What's known and unknown about how the new coronavirus spreads

Hand-washing is still one of the best ways to keep yourself safe from viruses.
Image: Police in protective gear wait to evacuate residents from a public housing building, following the outbreak of the novel coronavirus, in Hong Kong
Police in protective gear wait to evacuate residents from a public housing building following the outbreak of the novel coronavirus in Hong Kong on Tuesday, Feb. 11, 2020.Tyrone Siu / Reuters

Breaking News Emails

Get breaking news alerts and special reports. The news and stories that matter, delivered weekday mornings.
SUBSCRIBE
By Erika Edwards

The alarming rate at which the new coronavirus has spread throughout China has raised concerns about how it passes from person to person.

"This outbreak is spreading much more quickly than SARS did," Dr. Anne Schuchat, principal deputy director of the Centers for Disease Control and Prevention, said Tuesday at the National Press Club in Washington. SARS, which is caused by another type of coronavirus, sickened more than 8,000 people during a 2002-03 outbreak. Nearly 800 people died before the outbreak was contained.

In contrast, the new coronavirus had infected more than 42,000 people by Tuesday afternoon — just two months after it was discovered. More than 1,000 people have died, most of them older adults with underlying health conditions.

"The breathing zone"

Infectious disease experts maintain that the vast majority of COVID-19 cases spread through close contact with an infected person. COVID-19 is the new name for the illness caused by the viral infection.

That generally means being exposed to droplets from a sick person's sneeze or cough. Those droplets can travel as far as 6 feet; outside that zone, the risk is much lower, experts say.

"That's what we call the breathing zone," said Dr. William Schaffner, a professor at Vanderbilt University who is medical director of the National Foundation for Infectious Diseases. "You may breathe in what that person has breathed out, and that will contain some virus."

The tried-and-true basics of good hand hygiene are critical to stopping spread of this and other viral infections.

"Clean your hands regularly," the World Health Organization's director-general, Dr. Tedros Adhanom Ghebreyesus, said in a briefing with journalists Tuesday.

Full coverage of the coronavirus outbreak

"Keep your distance from someone who is coughing or sneezing," he said. "And when you cough or sneeze, cover your mouth and nose with a tissue or elbow."

However, a recent study from doctors in China is raising concerns about another possible mode of transmission: contact with stool from an infected individual.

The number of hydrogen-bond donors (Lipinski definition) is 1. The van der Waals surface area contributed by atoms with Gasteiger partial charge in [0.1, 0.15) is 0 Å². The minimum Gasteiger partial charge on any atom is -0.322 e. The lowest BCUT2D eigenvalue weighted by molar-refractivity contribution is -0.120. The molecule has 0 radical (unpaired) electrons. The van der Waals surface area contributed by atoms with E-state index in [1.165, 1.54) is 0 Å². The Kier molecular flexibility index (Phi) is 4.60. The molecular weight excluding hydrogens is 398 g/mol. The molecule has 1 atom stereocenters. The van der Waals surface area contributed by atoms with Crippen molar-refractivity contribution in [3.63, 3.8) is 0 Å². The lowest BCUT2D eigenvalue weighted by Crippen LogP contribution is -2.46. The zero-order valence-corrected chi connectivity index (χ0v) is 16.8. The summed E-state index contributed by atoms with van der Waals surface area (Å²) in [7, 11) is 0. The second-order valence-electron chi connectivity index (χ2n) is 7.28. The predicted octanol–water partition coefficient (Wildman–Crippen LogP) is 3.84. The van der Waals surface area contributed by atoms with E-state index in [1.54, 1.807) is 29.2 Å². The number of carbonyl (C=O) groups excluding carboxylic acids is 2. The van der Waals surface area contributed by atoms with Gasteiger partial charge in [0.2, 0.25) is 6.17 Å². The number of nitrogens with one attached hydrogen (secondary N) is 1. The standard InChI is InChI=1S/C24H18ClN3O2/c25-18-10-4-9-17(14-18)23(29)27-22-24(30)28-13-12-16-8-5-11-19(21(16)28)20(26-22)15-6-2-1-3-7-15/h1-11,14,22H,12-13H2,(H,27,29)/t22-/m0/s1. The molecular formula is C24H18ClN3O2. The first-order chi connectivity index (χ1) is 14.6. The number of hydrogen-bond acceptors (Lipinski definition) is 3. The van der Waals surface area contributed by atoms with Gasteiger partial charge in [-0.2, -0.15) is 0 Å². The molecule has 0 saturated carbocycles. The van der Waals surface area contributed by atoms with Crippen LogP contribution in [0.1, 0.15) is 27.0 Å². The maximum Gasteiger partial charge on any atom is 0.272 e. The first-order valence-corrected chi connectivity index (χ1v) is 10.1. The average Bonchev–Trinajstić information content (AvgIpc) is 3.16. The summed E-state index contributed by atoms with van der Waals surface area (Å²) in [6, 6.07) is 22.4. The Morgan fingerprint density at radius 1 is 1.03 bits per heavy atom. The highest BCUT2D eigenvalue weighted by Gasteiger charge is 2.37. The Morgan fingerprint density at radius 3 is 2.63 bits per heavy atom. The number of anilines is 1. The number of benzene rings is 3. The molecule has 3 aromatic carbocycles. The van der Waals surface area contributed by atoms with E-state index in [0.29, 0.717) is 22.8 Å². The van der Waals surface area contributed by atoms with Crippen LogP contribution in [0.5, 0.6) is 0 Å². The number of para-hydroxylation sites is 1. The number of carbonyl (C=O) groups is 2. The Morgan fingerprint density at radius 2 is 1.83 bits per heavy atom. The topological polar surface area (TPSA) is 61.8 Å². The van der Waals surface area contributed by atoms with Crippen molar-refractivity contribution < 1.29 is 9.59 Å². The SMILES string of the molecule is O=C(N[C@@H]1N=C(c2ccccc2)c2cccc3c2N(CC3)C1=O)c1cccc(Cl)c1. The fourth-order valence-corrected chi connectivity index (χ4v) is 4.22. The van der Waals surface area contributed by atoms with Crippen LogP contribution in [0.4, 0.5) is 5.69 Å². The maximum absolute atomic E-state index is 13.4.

The preliminary findings showed that the virus was detected in 6 percent of stool samples from patients who were sick, prompting the researchers to recommend that measures to stop the rapid spread of the virus take it into account. Gastrointestinal symptoms have rarely been reported among COVID-19 patients.

Download the NBC News app for breaking news

Meanwhile, fear that the virus could spread through unsealed pipes has begun to take hold after people who live on different floors of an apartment building in Hong Kong were diagnosed. Officials said an unsealed pipe, which could allow for rodents or contaminated air, was found in the apartment of one of the patients.

The fears are a reminder of an incident at a different apartment complex in Hong Kong during the 2002-03 SARS epidemic, when the virus apparently spread through sewage pipes.

While scientists are still learning about how the coronavirus works, experts who study infectious diseases cautiously dismissed the suggestion that it could spread through faulty plumbing.

"The idea that something could be aerosolized through several levels of a building is probably not realistic," Lauren Sauer, director of operations for the Johns Hopkins Office of Critical Event Preparedness and Response, told NBC News.

"I have a feeling that this is not going to be anything to worry about as a normal mode of transmission," Sauer said.

The bottom line, experts said, is to take commonsense precautions and to avoid public places when sick with any viral illness.

"We have 13 cases [in the U.S.], and there may be even a little bit of limited transmission," said Schaffner. "But we're not going to have a big outbreak of coronavirus here in the United States."

"Everybody should take a deep breath, because we have an epidemic of coronavirus anxiety, which far exceeds the actual risk," he added.

Follow NBC HEALTH on Twitter & Facebook.

Associated Press, Rosemary Guerguerian, M.D. and Patrick Martin contributed.